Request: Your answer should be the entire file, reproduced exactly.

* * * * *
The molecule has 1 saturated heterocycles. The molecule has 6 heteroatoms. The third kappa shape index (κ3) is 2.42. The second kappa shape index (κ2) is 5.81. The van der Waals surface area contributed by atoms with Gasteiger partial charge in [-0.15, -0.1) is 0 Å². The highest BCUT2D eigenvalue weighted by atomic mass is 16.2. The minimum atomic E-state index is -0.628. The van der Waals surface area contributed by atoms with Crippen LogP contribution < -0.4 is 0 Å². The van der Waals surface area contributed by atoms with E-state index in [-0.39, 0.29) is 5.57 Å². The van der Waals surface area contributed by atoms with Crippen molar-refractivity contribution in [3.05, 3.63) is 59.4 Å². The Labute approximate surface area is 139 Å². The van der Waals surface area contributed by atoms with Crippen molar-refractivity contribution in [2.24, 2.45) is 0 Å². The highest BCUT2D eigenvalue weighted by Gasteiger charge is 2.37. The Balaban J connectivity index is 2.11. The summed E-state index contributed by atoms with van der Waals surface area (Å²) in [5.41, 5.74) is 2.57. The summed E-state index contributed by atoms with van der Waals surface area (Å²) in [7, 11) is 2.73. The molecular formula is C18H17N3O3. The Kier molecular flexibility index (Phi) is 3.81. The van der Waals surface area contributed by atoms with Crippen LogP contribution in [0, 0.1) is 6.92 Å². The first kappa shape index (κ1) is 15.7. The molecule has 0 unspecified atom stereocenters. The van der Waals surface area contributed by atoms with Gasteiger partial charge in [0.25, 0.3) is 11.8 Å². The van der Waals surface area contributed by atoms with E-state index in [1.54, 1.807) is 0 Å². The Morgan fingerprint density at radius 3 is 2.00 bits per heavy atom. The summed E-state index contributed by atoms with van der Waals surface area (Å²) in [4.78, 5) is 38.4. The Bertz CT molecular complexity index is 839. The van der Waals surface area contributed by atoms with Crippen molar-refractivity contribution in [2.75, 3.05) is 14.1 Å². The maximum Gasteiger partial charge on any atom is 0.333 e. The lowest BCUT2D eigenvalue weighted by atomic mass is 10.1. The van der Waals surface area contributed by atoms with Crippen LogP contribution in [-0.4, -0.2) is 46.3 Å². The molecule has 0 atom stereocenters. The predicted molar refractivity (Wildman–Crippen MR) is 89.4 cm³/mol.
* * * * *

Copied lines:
The molecule has 1 saturated heterocycles. The molecule has 6 heteroatoms. The third kappa shape index (κ3) is 2.42. The second kappa shape index (κ2) is 5.81. The van der Waals surface area contributed by atoms with Gasteiger partial charge in [-0.15, -0.1) is 0 Å². The highest BCUT2D eigenvalue weighted by atomic mass is 16.2. The minimum atomic E-state index is -0.628. The van der Waals surface area contributed by atoms with Crippen LogP contribution < -0.4 is 0 Å². The van der Waals surface area contributed by atoms with E-state index in [-0.39, 0.29) is 5.57 Å². The van der Waals surface area contributed by atoms with Crippen molar-refractivity contribution in [3.05, 3.63) is 59.4 Å². The Labute approximate surface area is 139 Å². The van der Waals surface area contributed by atoms with Crippen molar-refractivity contribution in [2.24, 2.45) is 0 Å². The highest BCUT2D eigenvalue weighted by Gasteiger charge is 2.37. The Balaban J connectivity index is 2.11. The summed E-state index contributed by atoms with van der Waals surface area (Å²) in [5.41, 5.74) is 2.57. The summed E-state index contributed by atoms with van der Waals surface area (Å²) in [7, 11) is 2.73. The molecular formula is C18H17N3O3. The Kier molecular flexibility index (Phi) is 3.81. The van der Waals surface area contributed by atoms with Crippen LogP contribution in [0, 0.1) is 6.92 Å². The first kappa shape index (κ1) is 15.7. The molecule has 0 unspecified atom stereocenters. The van der Waals surface area contributed by atoms with Gasteiger partial charge in [0.25, 0.3) is 11.8 Å². The van der Waals surface area contributed by atoms with E-state index in [1.54, 1.807) is 0 Å². The Morgan fingerprint density at radius 3 is 2.00 bits per heavy atom. The summed E-state index contributed by atoms with van der Waals surface area (Å²) in [4.78, 5) is 38.4. The Bertz CT molecular complexity index is 839. The van der Waals surface area contributed by atoms with Crippen molar-refractivity contribution in [2.75, 3.05) is 14.1 Å². The maximum Gasteiger partial charge on any atom is 0.333 e. The lowest BCUT2D eigenvalue weighted by atomic mass is 10.1. The van der Waals surface area contributed by atoms with Crippen LogP contribution in [-0.4, -0.2) is 46.3 Å². The molecule has 0 atom stereocenters. The predicted molar refractivity (Wildman–Crippen MR) is 89.4 cm³/mol.